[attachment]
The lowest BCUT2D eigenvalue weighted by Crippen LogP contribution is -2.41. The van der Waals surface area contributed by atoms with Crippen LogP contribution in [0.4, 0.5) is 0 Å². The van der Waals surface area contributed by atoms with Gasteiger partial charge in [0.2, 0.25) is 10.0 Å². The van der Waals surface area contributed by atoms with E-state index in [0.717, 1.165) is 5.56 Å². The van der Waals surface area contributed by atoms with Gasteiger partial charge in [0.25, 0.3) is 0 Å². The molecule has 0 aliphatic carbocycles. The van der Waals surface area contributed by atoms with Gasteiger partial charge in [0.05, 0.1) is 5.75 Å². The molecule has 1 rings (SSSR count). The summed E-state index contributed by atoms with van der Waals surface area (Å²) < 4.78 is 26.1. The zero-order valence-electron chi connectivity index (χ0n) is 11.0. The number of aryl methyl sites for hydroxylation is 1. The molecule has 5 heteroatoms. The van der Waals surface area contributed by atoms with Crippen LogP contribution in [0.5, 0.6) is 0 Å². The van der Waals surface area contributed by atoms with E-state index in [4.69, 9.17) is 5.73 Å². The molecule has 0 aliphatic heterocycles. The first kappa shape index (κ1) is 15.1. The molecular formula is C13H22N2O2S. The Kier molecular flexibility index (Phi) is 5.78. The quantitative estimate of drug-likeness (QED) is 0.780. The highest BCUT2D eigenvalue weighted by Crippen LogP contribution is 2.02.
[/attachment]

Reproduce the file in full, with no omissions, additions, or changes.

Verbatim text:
The lowest BCUT2D eigenvalue weighted by Crippen LogP contribution is -2.41. The van der Waals surface area contributed by atoms with Crippen LogP contribution in [0.4, 0.5) is 0 Å². The van der Waals surface area contributed by atoms with Gasteiger partial charge in [0.2, 0.25) is 10.0 Å². The van der Waals surface area contributed by atoms with E-state index in [0.717, 1.165) is 5.56 Å². The van der Waals surface area contributed by atoms with Gasteiger partial charge in [0.25, 0.3) is 0 Å². The molecule has 0 aliphatic carbocycles. The van der Waals surface area contributed by atoms with Gasteiger partial charge in [0.05, 0.1) is 5.75 Å². The molecule has 1 rings (SSSR count). The summed E-state index contributed by atoms with van der Waals surface area (Å²) < 4.78 is 26.1. The zero-order valence-electron chi connectivity index (χ0n) is 11.0. The number of aryl methyl sites for hydroxylation is 1. The molecule has 5 heteroatoms. The van der Waals surface area contributed by atoms with Crippen LogP contribution in [0.5, 0.6) is 0 Å². The van der Waals surface area contributed by atoms with E-state index in [4.69, 9.17) is 5.73 Å². The molecule has 0 aliphatic heterocycles. The first kappa shape index (κ1) is 15.1. The molecular formula is C13H22N2O2S. The Kier molecular flexibility index (Phi) is 5.78. The quantitative estimate of drug-likeness (QED) is 0.780. The highest BCUT2D eigenvalue weighted by Crippen LogP contribution is 2.02.